Our study has several limitations. Firstly, this is a single-center hospital-based study, hence selection bias would be unavoidable. Secondly, some patients were lost to follow-up at 3 months. Considering that the rate of patients lost to follow-up was less than 5%, the quality of this study may not be affected. Finally, we did not include medically managed stroke patients with onset beyond 6 h as the control group, so the clinical efficacy of EVT beyond 6 h was not investigated in this study.
In the real world, imaging-based assessment could extend the time window for EVT to beyond 6 h without increasing the risk of sICH and in-hospital mortality, nor offsetting the benefits of short-term functional improvement.
Availability of data and materials
All the anonymized data that support the findings of this study are available from the corresponding author upon reasonable request.
Acute ischemic stroke
Emergent large vessel occlusion
Endovascular Therapy Following Imaging Evaluation for Ischemic Stroke-3
Diffusion-Weighted Imaging or Computerized Tomography Perfusion Assessment With Clinical Mismatch in the Triage of Wake Up and Late Presenting Strokes Undergoing Neurointervention With Trevo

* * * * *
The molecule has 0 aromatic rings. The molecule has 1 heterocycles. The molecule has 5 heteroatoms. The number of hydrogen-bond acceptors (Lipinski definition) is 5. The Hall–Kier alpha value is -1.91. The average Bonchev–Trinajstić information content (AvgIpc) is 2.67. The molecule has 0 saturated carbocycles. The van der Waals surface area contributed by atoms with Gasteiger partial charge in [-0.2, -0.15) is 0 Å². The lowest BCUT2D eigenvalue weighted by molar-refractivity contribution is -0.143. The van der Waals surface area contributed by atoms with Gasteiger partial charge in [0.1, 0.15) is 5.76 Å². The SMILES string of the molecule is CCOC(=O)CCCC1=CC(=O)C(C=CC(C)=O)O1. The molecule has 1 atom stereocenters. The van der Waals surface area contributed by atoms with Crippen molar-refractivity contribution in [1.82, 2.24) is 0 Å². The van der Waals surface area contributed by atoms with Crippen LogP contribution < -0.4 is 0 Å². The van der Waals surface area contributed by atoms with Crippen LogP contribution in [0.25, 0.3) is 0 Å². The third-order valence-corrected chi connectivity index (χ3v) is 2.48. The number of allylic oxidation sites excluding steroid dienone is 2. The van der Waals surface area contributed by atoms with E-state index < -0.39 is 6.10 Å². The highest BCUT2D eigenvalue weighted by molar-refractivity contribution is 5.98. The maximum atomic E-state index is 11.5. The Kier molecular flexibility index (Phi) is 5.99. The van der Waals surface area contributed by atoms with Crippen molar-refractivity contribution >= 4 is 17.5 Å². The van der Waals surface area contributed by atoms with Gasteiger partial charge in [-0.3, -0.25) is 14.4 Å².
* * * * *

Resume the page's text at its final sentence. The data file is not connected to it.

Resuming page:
Symptomatic intracranial hemorrhage
Large artery atherosclerosis
Nanjing First Hospital Stroke
Modified Rankin scale
The Trial of Org 10,172 in Acute Stroke Treatment
The National Institutes of Health Stroke Scale
The Alberta Stroke Programme Early CT Score
The modified Thrombolysis in Cerebral Infarction
Fasting blood glucose
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This work is supported by National Natural Science Foundation of China (81701064) and Medical Innovation Team of Jiangsu Province (CXTDA2017030).
Ethics approval and consent to participate
This study was conducted in accordance with the guidelines of the Declaration of Helsinki. The anonymized retrospective data analysis was used in the study, and therefore, ethics approval and consent to participate were waived by the ethics committee of Nanjing First hospital.
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The authors declare no conflict of interest.
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Huang, Q., Gu, M., Zhou, J. et al. Endovascular treatment of acute ischemic stroke due to anterior circulation large vessel occlusion beyond 6 hours: a real-world study in China. BMC Neurol 21, 92 (2021). https://doi.org/10.1186/s12883-021-02122-x
- Endovascular treatment
- Time window
- Symptomatic intracranial hemorrhage
- Functional outcome